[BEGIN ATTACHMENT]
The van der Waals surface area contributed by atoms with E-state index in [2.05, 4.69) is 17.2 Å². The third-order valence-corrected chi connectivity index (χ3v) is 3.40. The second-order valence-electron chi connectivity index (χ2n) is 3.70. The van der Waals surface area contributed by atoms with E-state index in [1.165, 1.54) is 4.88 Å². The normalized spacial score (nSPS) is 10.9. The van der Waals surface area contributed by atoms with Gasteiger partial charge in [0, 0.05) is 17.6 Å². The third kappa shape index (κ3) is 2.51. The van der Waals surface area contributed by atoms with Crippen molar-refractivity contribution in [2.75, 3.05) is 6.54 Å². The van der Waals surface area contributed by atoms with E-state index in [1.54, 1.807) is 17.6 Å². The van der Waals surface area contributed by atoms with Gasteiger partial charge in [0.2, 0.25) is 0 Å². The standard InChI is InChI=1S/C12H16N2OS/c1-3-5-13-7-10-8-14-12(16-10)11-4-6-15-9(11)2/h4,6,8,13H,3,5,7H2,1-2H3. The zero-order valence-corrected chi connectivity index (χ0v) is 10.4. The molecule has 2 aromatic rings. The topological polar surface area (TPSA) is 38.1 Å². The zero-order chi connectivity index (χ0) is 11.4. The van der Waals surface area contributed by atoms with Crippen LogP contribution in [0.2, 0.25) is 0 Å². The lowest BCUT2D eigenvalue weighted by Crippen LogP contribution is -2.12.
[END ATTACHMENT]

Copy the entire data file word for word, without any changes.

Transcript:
The van der Waals surface area contributed by atoms with E-state index in [2.05, 4.69) is 17.2 Å². The third-order valence-corrected chi connectivity index (χ3v) is 3.40. The second-order valence-electron chi connectivity index (χ2n) is 3.70. The van der Waals surface area contributed by atoms with E-state index in [1.165, 1.54) is 4.88 Å². The normalized spacial score (nSPS) is 10.9. The van der Waals surface area contributed by atoms with Gasteiger partial charge in [0, 0.05) is 17.6 Å². The third kappa shape index (κ3) is 2.51. The van der Waals surface area contributed by atoms with Crippen molar-refractivity contribution in [2.75, 3.05) is 6.54 Å². The van der Waals surface area contributed by atoms with E-state index in [1.54, 1.807) is 17.6 Å². The van der Waals surface area contributed by atoms with Gasteiger partial charge in [0.2, 0.25) is 0 Å². The standard InChI is InChI=1S/C12H16N2OS/c1-3-5-13-7-10-8-14-12(16-10)11-4-6-15-9(11)2/h4,6,8,13H,3,5,7H2,1-2H3. The zero-order valence-corrected chi connectivity index (χ0v) is 10.4. The molecule has 2 aromatic rings. The topological polar surface area (TPSA) is 38.1 Å². The zero-order chi connectivity index (χ0) is 11.4. The van der Waals surface area contributed by atoms with Crippen LogP contribution in [0.2, 0.25) is 0 Å². The lowest BCUT2D eigenvalue weighted by Crippen LogP contribution is -2.12.